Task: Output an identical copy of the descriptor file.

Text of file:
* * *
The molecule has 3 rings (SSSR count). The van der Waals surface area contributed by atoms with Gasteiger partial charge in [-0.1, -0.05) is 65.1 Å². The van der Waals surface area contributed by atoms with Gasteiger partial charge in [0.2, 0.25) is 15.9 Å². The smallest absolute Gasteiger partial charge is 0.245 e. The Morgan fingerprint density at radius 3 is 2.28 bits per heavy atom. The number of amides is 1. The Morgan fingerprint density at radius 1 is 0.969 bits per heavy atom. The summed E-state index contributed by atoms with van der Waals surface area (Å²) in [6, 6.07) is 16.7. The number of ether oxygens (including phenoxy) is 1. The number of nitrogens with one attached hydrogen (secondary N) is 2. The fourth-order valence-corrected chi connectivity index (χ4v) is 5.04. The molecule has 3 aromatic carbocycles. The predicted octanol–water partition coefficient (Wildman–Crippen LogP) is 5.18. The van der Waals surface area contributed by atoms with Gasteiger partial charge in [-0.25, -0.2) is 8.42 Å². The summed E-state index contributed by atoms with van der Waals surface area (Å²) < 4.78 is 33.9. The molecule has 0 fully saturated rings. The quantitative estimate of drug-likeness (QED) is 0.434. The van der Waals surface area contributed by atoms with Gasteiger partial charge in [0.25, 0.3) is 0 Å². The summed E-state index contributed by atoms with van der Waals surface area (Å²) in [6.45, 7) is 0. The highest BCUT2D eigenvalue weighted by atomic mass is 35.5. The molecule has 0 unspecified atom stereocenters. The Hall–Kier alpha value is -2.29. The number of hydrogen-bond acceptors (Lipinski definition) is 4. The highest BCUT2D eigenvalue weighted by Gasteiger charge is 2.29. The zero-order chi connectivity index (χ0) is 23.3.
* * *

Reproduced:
The molecule has 3 rings (SSSR count). The van der Waals surface area contributed by atoms with Gasteiger partial charge in [-0.1, -0.05) is 65.1 Å². The van der Waals surface area contributed by atoms with Gasteiger partial charge in [0.2, 0.25) is 15.9 Å². The smallest absolute Gasteiger partial charge is 0.245 e. The Morgan fingerprint density at radius 3 is 2.28 bits per heavy atom. The number of amides is 1. The Morgan fingerprint density at radius 1 is 0.969 bits per heavy atom. The summed E-state index contributed by atoms with van der Waals surface area (Å²) in [6, 6.07) is 16.7. The number of ether oxygens (including phenoxy) is 1. The number of nitrogens with one attached hydrogen (secondary N) is 2. The fourth-order valence-corrected chi connectivity index (χ4v) is 5.04. The molecule has 3 aromatic carbocycles. The predicted octanol–water partition coefficient (Wildman–Crippen LogP) is 5.18. The van der Waals surface area contributed by atoms with Gasteiger partial charge in [-0.25, -0.2) is 8.42 Å². The summed E-state index contributed by atoms with van der Waals surface area (Å²) < 4.78 is 33.9. The molecule has 0 fully saturated rings. The quantitative estimate of drug-likeness (QED) is 0.434. The van der Waals surface area contributed by atoms with Gasteiger partial charge in [0.25, 0.3) is 0 Å². The summed E-state index contributed by atoms with van der Waals surface area (Å²) in [6.45, 7) is 0. The highest BCUT2D eigenvalue weighted by atomic mass is 35.5. The molecule has 0 unspecified atom stereocenters. The Hall–Kier alpha value is -2.29. The number of hydrogen-bond acceptors (Lipinski definition) is 4. The highest BCUT2D eigenvalue weighted by Gasteiger charge is 2.29. The zero-order chi connectivity index (χ0) is 23.3.